15. Doing a little diagnostic work to better determine this phacopid species. In recent trips to one of my collecting sites, which typically is composed of imported Bois Blanc Fm fill (and just recently evidence of some Amherstberg Fm mixed in), I have had to reassess some of the specimens I've been pulling from there - and that includes several examples of what I wrote off as simply Eldredgeops rana. Consulting both Stumm (1954) and Ludvigsen (1979), E. rana is not reported in either of those formations. I've also paid particular attention to the comparative table in Whitely, Kloc and Brett's Trilobites of New York. I'm including here my most "clean" specimen for closer analysis. First up is a comparison of the eye between a typical E. rana and the phacopid from my nearby pit. And now a closeup of the glabellar pustules. First up is E. rana, and the second is the unspecified one from the pit. Of note here is the regularity of the pustules on the E. rana while the specimen below are somewhat irregular in size and distribution.
  16. From the album Middle Devonian

    Palaeozygopleura hamiltoniae (gastropod partially encrusted with a bryozoan) Middle Devonian Moscow Formation Windom Shale Hamilton Group Deep Springs Road quarry Lebanon, NY. Usually these are completely enveloped by the bryozoan. First time I've seen one only partly encrusted.
  17. From the album Trilobites

    Taxonomy: Basidechenella sp (partial cephalon and pygidium) Age: Lower Devonian (Bois Blanc Fm) Location: London, Canada (imported fill from Niagara escarpment) Source: Field Collection
  18. From the album Trilobites

    Taxonomy: Crassiproetus canadensis (pygidium only) Age: Middle Devonian (Widder Formation) Location: Arkona, Canada Source: Field Collection
  19. From the album Middle Devonian

    Cimitaria recurva (complete bivalve-both valves) Middle Devonian Moscow Formation Windom Shale Hamilton Group Deep Springs Road quarry Lebanon, NY. This is by far my largest and best specimen to date.
  20. Beyond being able to pick out a fenestellate bryozoan, my knowledge of bryozoans is quite poor. I was hoping for an ID on this one (bryozoan? sponge?), which is among the most peculiar I've found around these parts (these parts being fill deposited from Bois Blanc / Amherstburg Fms). Those large, circular pores were what persuaded me to take it home. Is it even a bryozoan? It is about an inch (though no saying how large it might have spread).
  21. From the album Middle Devonian

    Crinoid species? (5 inch stem piece) Middle Devonian Moscow Formation Windom Shale Hamilton Group Deep Springs Road quarry Lebanon, NY. By far the longest crinoid stem I've seen and collected from central New York. Matrix was weathered and unstable. Fossil was removed in eight pieces and reassembled.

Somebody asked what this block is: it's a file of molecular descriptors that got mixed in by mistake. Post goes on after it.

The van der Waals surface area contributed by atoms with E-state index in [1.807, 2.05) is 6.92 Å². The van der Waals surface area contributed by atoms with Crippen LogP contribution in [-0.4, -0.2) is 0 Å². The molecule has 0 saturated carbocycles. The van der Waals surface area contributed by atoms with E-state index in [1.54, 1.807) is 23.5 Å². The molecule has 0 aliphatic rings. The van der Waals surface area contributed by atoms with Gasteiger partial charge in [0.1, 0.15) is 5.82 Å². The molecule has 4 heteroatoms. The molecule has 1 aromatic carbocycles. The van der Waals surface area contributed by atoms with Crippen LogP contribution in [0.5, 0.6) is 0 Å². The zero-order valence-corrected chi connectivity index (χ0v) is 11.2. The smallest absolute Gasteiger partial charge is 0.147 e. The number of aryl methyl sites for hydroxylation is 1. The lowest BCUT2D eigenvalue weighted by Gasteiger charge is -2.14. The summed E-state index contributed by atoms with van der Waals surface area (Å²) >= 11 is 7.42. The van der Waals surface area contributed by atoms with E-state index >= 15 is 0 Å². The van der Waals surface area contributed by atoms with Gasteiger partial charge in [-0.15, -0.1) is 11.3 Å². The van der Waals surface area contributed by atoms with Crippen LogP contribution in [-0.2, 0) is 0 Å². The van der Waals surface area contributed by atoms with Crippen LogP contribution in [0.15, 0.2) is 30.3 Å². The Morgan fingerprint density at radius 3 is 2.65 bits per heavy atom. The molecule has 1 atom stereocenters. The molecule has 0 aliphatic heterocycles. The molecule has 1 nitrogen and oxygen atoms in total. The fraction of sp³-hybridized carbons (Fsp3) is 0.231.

22. A trip this morning to my hill out back amidst the usual Bois Blanc Fm spoils. I acquired a few more Anchiopsis anchiops pygidia and a few interesting oddities. One of those was this pictured pygidium. Going through my Ludvigsen text, it looks remarkably similar to Mystrocephala stummi (see the black and white picture for reference, drawn from Ludvigsen). These are reported in the Amherstburg Formation, and not the Bois Blanc (but they are pretty contiguous as one overlies the other). I was hoping to get confirmation if this is the correct taxonomic name, or if it has since been updated. The only other reference I've located so far is older than Ludvigsen's 1979 text: Fagerstrom, J.A.. 1961. The fauna of the Middle Devonian Formosa Reef Limestone of southwestern Ontario. Journal of Paleontology 35(1):1-48. Of course, I could be dead wrong with my tentative ID - but the specimen looks remarkably similar to the one pictured in the Ludvigsen volume. Image from Ludvigsen, Rolf. 1979. Fossils of Ontario. Part 1: The Trilobites. Toronto: Royal Ontario Museum.
  23. 4th Annual Falls Fossil Symposium: Devonian Fossils August 12 and 13, Saturday, 9:00 a.m. to 5:00 p.m. (Speakers) Sunday, 8:30 a.m. to 3:00 p.m. (Field Trip) Falls of the Ohio State Park, Clarksville, Indiana Cost: $20 per person Related web pages: Falls of the Ohio State Park Identifying Fossils on the Fossil Beds Fossil Brochures Yours, Paul H.
  24. Collected the same place as the others, my guess is worm burrow but it's a little strange, I am referring to the black line with two yellow globes on either side. It branches out a little as the pictures show
  25. From the album WhodamanHD's Fossil collection.